Mr Colley noted that whenever clients make non-concessional contributions to super, it’s important to ensure their contribution caps are not exceeded and that their total super balance is taken into consideration in working out whether they can make non-concessional contributions to super.
It may be possible for clients in this age group to also make spouse contributions, which are counted as non-concessional contributions of the spouse and can have the effect of evening up the couple’s super balances.
“To be eligible, if the spouse is under 67 years of age, there is no need to meet a work test, but if they are between 67 and 75 years old, the work test must be met prior to making the contributions. Spouse contributions are unable to be made after the spouse has reached 75 years of age,” he noted.
“If the spouse is a low-income earner and has an adjusted taxable income of less than $40,000, it is possible for the contributor to receive a tax offset of up to $540 for the first $3,000 of the spouse contribution.”
Some clients, he said, may also qualify for co-contributions, which are paid by the government to their super fund.
“If [they] have an adjusted taxable income of less than $54,837 for the 2020–21 financial year and make a non-concessional contribution of up to $1,000, the government’s co-contribution can be up to a maximum of $500,” he noted.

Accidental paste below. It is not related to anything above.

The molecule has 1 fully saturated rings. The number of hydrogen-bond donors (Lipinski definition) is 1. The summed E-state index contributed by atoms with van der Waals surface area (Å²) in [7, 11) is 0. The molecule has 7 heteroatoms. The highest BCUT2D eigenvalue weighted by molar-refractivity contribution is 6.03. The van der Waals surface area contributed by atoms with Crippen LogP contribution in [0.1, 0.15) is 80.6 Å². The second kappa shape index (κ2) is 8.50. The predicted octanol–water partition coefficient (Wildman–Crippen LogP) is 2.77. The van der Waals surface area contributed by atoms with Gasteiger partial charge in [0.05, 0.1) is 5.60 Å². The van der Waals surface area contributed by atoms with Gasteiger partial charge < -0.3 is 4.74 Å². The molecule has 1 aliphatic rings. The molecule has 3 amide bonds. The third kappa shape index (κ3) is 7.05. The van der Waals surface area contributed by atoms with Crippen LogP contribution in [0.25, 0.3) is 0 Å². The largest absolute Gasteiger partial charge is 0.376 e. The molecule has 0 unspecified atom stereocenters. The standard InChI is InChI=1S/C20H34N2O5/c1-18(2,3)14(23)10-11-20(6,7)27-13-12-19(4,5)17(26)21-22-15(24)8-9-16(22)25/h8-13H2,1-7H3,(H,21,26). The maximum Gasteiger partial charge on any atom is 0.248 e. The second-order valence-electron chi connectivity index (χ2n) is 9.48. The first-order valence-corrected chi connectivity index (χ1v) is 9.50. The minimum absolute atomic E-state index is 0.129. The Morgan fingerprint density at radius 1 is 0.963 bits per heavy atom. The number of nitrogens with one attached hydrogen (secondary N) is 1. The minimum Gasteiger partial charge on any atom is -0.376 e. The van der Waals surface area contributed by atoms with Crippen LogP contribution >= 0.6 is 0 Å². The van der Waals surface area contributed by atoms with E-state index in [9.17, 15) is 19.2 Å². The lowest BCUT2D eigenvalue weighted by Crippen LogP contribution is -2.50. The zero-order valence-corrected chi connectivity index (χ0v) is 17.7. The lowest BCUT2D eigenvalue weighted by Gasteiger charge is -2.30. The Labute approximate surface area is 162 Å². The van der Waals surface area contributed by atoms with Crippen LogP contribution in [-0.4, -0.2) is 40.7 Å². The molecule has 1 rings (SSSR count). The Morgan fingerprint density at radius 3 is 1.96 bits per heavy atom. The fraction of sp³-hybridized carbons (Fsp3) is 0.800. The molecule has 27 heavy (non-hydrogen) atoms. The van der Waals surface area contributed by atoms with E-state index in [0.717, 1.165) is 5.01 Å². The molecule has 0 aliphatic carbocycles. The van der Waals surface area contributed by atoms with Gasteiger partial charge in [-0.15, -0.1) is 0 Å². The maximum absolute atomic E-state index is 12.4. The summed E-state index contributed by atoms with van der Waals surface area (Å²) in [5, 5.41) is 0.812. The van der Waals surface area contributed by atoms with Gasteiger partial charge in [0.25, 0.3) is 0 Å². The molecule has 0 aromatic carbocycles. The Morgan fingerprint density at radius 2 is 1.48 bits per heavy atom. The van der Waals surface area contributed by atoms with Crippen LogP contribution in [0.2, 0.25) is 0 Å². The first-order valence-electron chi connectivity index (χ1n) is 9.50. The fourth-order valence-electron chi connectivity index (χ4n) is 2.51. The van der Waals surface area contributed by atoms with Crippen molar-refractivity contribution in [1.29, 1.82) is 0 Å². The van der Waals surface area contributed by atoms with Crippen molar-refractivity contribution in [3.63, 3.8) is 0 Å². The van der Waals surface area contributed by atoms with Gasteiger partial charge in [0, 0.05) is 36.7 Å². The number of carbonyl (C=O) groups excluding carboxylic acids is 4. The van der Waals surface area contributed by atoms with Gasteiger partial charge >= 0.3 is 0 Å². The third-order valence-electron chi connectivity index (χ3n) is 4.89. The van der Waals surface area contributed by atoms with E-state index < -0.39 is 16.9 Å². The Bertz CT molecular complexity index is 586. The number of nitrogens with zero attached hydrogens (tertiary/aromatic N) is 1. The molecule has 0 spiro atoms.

The low-income superannuation tax offset, he explained, is available for anyone with an adjusted taxable income of less than $37,000.
“It applies to concessional contributions because the tax payable on the contribution received by the fund is usually greater than the personal tax they would pay if the contribution was paid to them as salary and wages,” he said.
“The offset is calculated by the ATO and paid directly by the government to the superannuation fund.”
Another contribution strategy advisers may want to consider is contribution splitting which allows a person to split concessional contributions to their spouse.
“To qualify, the split to the person’s spouse can take place if they are under preservation age, currently 58 years of age, or between preservation age and 65 years old if they have not retired,” he said.
“Concessional contributions include employer super guarantee contributions, salary sacrifice contributions and personal deductible contributions. It is possible to split up to 85 per cent of the person’s concessional contributions or up to their concessional contributions cap.”
Our younger clients
Younger clients who are older than 18 years of age are entitled to the same superannuation concessions as their parents, but will depend on whether they qualify for a tax deduction, government payment or tax offset for the contributions they make to super, Mr Colley noted.
“However, for children under the age of 18, it is possible to have contributions made for them. This could be made by their parents or guardians as non-concessional contributions. The amount of the non-concessional contribution is limited to the caps that apply to everyone,” he said.
“Some children under 18 years of age can make personal contributions to super. However, if they wish to claim a tax deduction for the contributions, they must be working.”
28 December 2020